Diverse Voices
An important job of the Inclusion Committee is to give everyone a voice. Sometimes we might unintentionally overlook the voices of those from a minority group and miss a valuable chance to learn more about our wonderfully diverse school community. In November we celebrate Stand-Up Week
This initiative supports members of the LGBTQ+ community within our school. A range of activities took place throughout the week, culminating in students wearing a rainbow accessory to school.
Diverse Voices
Name: Aoife Byrne 
Age: 13 
Year: Second Year, 2.1 
Home: Castlebridge 
Favourite Food: Pasta 
Favourite TV Show: Heartstopper from Netflix 
Favourite Subject: History 
Favourite Hobby: Horse riding 
What I Like about School:  The diversity of the school population 
Inclusion Committee:
I joined this committee because I wanted to help people express who they really are. In my primary school, it felt like everybody wanted to be the same and they were afraid to show their differences. I want to help people celebrate their differences.  

Aspect of Inclusion: 
I feel most passionate about the LGBTQ aspect of inclusion. I’m part of the community myself. People are often mistreated simply because of their sexual orientation, and this may go unnoticed by people who aren’t members of the community. An example would be parents not wanting their daughters to be friends with us or refusing to meet us simply because we’re members of the LGBTQ+ community.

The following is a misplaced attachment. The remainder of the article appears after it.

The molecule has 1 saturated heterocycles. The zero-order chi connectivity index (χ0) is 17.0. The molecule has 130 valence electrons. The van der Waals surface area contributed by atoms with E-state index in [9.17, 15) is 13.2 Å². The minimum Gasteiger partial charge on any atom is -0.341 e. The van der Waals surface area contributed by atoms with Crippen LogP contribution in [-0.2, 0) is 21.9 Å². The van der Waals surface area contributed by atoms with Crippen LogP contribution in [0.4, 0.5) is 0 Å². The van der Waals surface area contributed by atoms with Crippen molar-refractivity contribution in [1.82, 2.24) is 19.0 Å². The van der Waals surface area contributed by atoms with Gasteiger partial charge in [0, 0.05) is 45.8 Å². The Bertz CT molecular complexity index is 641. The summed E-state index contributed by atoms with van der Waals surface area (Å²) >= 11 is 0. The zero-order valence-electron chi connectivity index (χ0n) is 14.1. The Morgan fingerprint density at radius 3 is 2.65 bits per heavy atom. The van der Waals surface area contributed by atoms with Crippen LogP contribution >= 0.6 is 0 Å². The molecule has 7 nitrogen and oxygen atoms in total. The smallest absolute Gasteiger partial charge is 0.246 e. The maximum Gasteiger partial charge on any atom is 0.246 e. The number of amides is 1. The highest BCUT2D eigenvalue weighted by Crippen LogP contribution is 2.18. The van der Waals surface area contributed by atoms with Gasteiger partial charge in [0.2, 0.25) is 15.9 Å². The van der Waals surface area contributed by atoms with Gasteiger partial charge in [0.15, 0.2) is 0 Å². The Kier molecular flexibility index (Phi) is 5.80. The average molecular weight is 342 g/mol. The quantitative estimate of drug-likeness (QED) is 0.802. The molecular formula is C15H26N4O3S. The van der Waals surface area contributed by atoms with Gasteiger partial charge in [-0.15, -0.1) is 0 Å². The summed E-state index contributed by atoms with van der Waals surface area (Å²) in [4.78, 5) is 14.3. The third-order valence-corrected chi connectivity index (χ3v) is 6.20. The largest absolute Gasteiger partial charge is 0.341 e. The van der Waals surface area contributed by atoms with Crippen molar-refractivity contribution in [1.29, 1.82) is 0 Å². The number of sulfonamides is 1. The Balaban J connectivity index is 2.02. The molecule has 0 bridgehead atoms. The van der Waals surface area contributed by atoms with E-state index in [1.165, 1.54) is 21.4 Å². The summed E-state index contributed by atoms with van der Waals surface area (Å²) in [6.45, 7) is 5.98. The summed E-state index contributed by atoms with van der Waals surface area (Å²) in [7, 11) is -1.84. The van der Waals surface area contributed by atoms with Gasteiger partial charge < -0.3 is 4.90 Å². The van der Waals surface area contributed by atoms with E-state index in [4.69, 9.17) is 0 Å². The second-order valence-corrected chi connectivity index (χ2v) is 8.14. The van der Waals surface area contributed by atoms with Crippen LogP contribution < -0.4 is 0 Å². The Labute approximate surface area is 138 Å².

Stand Up Week:

I have mixed feelings about the week.  

Some people in my community feel it’s lovely to see the flags displayed and to have teachers start a positive conversation about the meaning of the week. It’s an opportunity for everyone to learn. For example, we heard this week that an alarmingly high number, 76% of LGBTQ+ students, do not feel safe at school in Ireland. I don’t feel this is an accurate reflection of our school which is mainly open. Unfortunately, I am aware that this is not the case in every school and this needs to be addressed. 

But others feel like there is a danger that the week could just be tokenism if people go back to behaving in a negative way once the week is over. The aim is to make the school a happier and safer place for members of my community, where they can openly talk about their partners without it being a big deal, where they can openly express themselves and be who they are without having to analyse or explain. And to be able to do that every week of the school year, not just Stand-Up Week. 
My Message LGBTQ+: 
Our sexual orientation shouldn’t have any impact on how we are judged as people. 
I understand that people might feel afraid of saying the wrong thing or using the wrong terminology but if people are open to learning, nobody will judge them for mistakes made about flags of phrases. 

Treat people with respect. If you don’t like their way of life leave them be, but don’t judge.